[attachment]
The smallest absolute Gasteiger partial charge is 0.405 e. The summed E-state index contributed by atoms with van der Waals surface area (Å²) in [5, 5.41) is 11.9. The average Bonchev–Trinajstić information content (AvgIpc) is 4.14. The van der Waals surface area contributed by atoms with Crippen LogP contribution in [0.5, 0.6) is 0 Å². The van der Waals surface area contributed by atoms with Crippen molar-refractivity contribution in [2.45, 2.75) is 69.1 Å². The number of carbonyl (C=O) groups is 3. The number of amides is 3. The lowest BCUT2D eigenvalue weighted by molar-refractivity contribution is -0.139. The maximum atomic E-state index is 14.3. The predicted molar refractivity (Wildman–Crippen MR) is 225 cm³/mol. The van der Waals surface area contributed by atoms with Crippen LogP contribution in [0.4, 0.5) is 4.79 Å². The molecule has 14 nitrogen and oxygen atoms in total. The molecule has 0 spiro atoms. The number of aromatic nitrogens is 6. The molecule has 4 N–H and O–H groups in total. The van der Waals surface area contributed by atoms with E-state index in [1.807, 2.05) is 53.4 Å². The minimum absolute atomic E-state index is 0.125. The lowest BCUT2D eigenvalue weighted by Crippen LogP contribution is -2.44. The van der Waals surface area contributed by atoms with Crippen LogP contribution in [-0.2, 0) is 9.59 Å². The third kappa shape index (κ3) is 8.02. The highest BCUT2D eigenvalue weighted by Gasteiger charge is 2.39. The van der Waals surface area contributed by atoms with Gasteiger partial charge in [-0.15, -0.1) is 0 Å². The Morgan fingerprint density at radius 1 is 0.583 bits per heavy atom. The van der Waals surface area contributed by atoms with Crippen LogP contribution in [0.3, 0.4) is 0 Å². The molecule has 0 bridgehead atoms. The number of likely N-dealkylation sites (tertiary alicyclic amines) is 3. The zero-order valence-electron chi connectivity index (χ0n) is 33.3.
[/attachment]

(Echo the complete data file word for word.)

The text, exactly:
The smallest absolute Gasteiger partial charge is 0.405 e. The summed E-state index contributed by atoms with van der Waals surface area (Å²) in [5, 5.41) is 11.9. The average Bonchev–Trinajstić information content (AvgIpc) is 4.14. The van der Waals surface area contributed by atoms with Crippen LogP contribution in [0.5, 0.6) is 0 Å². The van der Waals surface area contributed by atoms with Crippen molar-refractivity contribution in [2.45, 2.75) is 69.1 Å². The number of carbonyl (C=O) groups is 3. The number of amides is 3. The lowest BCUT2D eigenvalue weighted by molar-refractivity contribution is -0.139. The maximum atomic E-state index is 14.3. The predicted molar refractivity (Wildman–Crippen MR) is 225 cm³/mol. The van der Waals surface area contributed by atoms with Crippen LogP contribution in [0.4, 0.5) is 4.79 Å². The molecule has 14 nitrogen and oxygen atoms in total. The molecule has 0 spiro atoms. The number of aromatic nitrogens is 6. The molecule has 4 N–H and O–H groups in total. The van der Waals surface area contributed by atoms with E-state index in [1.807, 2.05) is 53.4 Å². The minimum absolute atomic E-state index is 0.125. The lowest BCUT2D eigenvalue weighted by Crippen LogP contribution is -2.44. The van der Waals surface area contributed by atoms with Crippen LogP contribution in [-0.2, 0) is 9.59 Å². The third kappa shape index (κ3) is 8.02. The highest BCUT2D eigenvalue weighted by Gasteiger charge is 2.39. The van der Waals surface area contributed by atoms with Gasteiger partial charge in [-0.15, -0.1) is 0 Å². The Morgan fingerprint density at radius 1 is 0.583 bits per heavy atom. The van der Waals surface area contributed by atoms with Crippen LogP contribution in [0.3, 0.4) is 0 Å². The molecule has 0 bridgehead atoms. The number of likely N-dealkylation sites (tertiary alicyclic amines) is 3. The zero-order valence-electron chi connectivity index (χ0n) is 33.3.